It has been said that “there are decades where nothing seems to happen and then there are weeks where decades happen.”
For many of us, it may have felt as though the events of a decade happened over the last quarter. The spring brought unprecedented change: Physical distancing, isolation at home and the voluntary shut down of economies. This led to equally unprecedented reactions. including oil futures prices reaching negative levels, entire industries being shut down, and record unemployment levels.
Similarly, equity markets caught many off guard, most likely because they fell and then rallied so quickly. Typical bear market cycles last between 18 to 36 months. Yet, this past spring, we saw one that was compressed into a matter of weeks. Record highs for the S&P/TSX Composite Index in mid-February were met by a decline of 37 percent by late March. But by the end of April, markets posted their best month since 1987.2
Now, economies are cautiously beginning to reopen. As the world moves towards some semblance of “normal,” perhaps we can reflect on certain experiences from the spring:
The world can be surprising. Sometimes the biggest risks are things that cannot be foreseen. In investing, this is why one of the most important roles we serve as advisors is to help identify and manage risks. This includes a primary focus on preserving hard-earned capital, while maintaining a disciplined approach to controlling risk within portfolios.
Setbacks can happen too quickly to ignore. But consider that progress often happens too slowly to notice. Since 1928, we have endured the Great Depression, a world war, recessions. market busts and lengthy bear markets. Despite many bumps along the way, the S&P 500 Index grew from around 13.4 to its current level of around 3,000— a compounded annual growth rate of over 6 percent, not including reinvested dividends. Time — if you can stick with it — has been a powerful force in investing as it can compound growth.
The world continues to change. Due to physical distancing and isolation efforts. individuals. companies and industries were affected both positively and adversely. The technology sector serves as an example, for which our increasing dependence as a result of isolation transformed certain players to be more defensive. As advisors, we are constantly monitoring investments based on current market conditions and navigating this changing landscape.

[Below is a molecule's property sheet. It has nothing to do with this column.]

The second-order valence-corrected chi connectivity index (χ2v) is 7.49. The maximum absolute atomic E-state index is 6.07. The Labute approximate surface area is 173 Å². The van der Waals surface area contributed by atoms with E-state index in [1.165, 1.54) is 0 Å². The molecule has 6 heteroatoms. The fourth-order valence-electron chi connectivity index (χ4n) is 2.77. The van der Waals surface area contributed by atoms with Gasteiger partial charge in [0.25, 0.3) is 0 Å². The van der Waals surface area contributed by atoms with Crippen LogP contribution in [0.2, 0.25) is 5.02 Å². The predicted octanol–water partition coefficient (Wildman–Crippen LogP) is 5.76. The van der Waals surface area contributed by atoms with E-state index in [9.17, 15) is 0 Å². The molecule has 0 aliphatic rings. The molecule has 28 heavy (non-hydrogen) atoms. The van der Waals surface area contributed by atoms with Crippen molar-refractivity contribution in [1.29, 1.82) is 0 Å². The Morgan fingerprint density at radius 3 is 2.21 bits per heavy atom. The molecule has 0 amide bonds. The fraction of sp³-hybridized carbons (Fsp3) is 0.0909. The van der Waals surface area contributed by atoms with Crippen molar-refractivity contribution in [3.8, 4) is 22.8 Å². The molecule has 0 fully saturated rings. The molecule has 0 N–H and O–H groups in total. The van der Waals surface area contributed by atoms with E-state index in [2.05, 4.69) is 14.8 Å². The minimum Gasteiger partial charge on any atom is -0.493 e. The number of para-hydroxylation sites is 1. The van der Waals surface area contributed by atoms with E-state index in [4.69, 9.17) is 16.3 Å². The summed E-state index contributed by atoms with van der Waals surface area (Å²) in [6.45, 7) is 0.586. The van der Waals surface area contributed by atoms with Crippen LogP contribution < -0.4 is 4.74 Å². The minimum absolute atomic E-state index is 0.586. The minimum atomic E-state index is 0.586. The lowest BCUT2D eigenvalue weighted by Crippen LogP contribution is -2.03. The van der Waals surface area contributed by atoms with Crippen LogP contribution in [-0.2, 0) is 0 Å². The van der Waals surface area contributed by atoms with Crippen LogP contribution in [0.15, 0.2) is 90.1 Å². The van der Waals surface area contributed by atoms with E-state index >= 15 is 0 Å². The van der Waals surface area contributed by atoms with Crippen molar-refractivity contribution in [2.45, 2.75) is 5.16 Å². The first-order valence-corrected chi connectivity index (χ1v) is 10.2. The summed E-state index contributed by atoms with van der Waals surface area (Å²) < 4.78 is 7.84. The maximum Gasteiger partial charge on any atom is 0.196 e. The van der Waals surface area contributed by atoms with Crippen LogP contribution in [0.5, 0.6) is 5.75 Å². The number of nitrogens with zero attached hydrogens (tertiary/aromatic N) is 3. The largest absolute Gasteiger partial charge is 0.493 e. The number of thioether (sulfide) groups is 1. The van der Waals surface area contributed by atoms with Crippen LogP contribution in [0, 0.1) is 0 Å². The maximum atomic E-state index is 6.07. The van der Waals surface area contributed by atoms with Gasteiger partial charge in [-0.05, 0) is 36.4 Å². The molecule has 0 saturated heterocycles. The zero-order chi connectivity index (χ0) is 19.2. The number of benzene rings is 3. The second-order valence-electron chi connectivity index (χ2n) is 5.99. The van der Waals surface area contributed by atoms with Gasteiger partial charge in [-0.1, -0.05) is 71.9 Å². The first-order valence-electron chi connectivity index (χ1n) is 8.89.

Global policy responses have been faster and deeper than ever. Throughout the crisis, some media reports have suggested a repeat of the Great Depression when projecting unemployment and GDP levels. However. our historic troubles may have been compounded by poor policy decisions: reduced liquidity and no fiscal stimulus in the initial years of economic decline!’ In contrast, today’s policy makers continue to do as much as possible to minimize the implications.
In the near term, economic data and earnings are expected to reflect the true impact of economic shutdowns. Ongoing market volatility can be expected as we continue to face new challenges: Recessionary economies, high unemployment, and continuing containment efforts. Despite the challenges, better times will prevail. In preparation, I believe a disciplined approach emphasizing quality, diversification and a solid plan is expected to serve investors well over time. Investors should stick maintain a longer-term view.